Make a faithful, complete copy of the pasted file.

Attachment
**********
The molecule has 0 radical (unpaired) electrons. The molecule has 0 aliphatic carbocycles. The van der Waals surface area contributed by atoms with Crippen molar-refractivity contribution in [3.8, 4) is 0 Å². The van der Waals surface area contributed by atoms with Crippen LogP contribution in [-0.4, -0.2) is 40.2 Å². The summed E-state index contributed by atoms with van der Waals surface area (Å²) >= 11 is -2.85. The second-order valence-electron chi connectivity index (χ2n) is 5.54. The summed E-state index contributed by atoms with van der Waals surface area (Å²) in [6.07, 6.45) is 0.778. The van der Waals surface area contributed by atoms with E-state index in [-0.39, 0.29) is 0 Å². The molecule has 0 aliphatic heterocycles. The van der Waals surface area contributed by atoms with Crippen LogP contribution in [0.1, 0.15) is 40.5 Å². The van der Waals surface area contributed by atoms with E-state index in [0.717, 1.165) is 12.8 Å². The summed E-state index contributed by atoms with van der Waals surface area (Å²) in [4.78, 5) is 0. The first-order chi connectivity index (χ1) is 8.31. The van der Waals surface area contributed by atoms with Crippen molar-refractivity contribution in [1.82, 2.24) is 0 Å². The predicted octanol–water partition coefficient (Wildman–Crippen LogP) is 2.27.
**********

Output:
The molecule has 0 radical (unpaired) electrons. The molecule has 0 aliphatic carbocycles. The van der Waals surface area contributed by atoms with Crippen molar-refractivity contribution in [3.8, 4) is 0 Å². The van der Waals surface area contributed by atoms with Crippen LogP contribution in [-0.4, -0.2) is 40.2 Å². The summed E-state index contributed by atoms with van der Waals surface area (Å²) >= 11 is -2.85. The second-order valence-electron chi connectivity index (χ2n) is 5.54. The summed E-state index contributed by atoms with van der Waals surface area (Å²) in [6.07, 6.45) is 0.778. The van der Waals surface area contributed by atoms with E-state index in [-0.39, 0.29) is 0 Å². The molecule has 0 aliphatic heterocycles. The van der Waals surface area contributed by atoms with Crippen LogP contribution in [0.1, 0.15) is 40.5 Å². The van der Waals surface area contributed by atoms with E-state index in [0.717, 1.165) is 12.8 Å². The summed E-state index contributed by atoms with van der Waals surface area (Å²) in [4.78, 5) is 0. The first-order chi connectivity index (χ1) is 8.31. The van der Waals surface area contributed by atoms with Crippen molar-refractivity contribution in [1.82, 2.24) is 0 Å². The predicted octanol–water partition coefficient (Wildman–Crippen LogP) is 2.27.